Celia Center was not my goal as I started, but it eventually became one. As I kept progressing, it became the highlight of my life as I could see my efforts bringing positive results.
Being a foster child myself who also went through adoption, I was aware of the miseries one can experience in this process. These were not the miseries that life caused me but the miseries which developed from my detachment from the world.
We need to realize that there is a ‘need to heal.’ There is a need to break the ice for the people who never get the chance to speak about how they feel. Even when they do speak, they are either shut down or not understood. They are received in a way that pushes them deeper into their shells, where they develop several traumas and social dilemmas.
To heal is to recover, to be at peace. It means to overcome the inner demons holding you back from moving forward. To heal is to set one’s soul and mind at peace. Healing cannot be achieved overnight. You have to go through a process, or sometimes a series of processes, to reach that state of mind where you are no longer bothered by what used to haunt you.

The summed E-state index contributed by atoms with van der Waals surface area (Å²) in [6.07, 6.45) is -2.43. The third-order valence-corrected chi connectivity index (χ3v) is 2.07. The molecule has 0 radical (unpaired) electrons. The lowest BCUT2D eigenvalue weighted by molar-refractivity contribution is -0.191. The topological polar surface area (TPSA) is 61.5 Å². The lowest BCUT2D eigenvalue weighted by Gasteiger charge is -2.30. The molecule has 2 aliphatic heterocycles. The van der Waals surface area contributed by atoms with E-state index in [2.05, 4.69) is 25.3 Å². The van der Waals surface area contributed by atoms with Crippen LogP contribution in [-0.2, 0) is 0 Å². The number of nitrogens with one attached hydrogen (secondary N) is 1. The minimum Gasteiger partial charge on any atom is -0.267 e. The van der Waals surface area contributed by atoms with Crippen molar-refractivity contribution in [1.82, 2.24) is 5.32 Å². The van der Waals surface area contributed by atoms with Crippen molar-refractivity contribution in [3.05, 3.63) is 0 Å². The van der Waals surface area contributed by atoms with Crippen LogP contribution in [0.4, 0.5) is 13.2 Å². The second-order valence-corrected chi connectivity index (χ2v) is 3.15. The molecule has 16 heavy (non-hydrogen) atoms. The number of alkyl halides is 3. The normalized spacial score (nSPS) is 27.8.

In order to heal, you need to stand tall in front of your fears and deal with them. You need to be reminded that you are loved, cared for, valued, and that you cannot be suppressed any longer. In order to heal, we need to break the chains of quietness, desolation, and life of fears. We need to come out clean to the greener side of life. The journey to healing could be challenging, but it’s not impossible.
People who have been through traumatizing events tend to experience heavy emotional burdens. It’s as if, over the years, the time has chipped away a significant part of them. This fear and struggle, if nurtured over a longer period, breed physical and mental disorders. These diseases devour the person slowly and gradually, leaving behind nothing but a hollow shell.
I can understand that after going through severe trauma in your life, it is difficult to grow from it. But for how long? For how long are you going to sit in that dark room? For how long are you going to absorb the pain? We have all experienced one of those dreaded days where you don’t want to get out of your bed. You just lie down, contemplating life and past events – it’s relatable.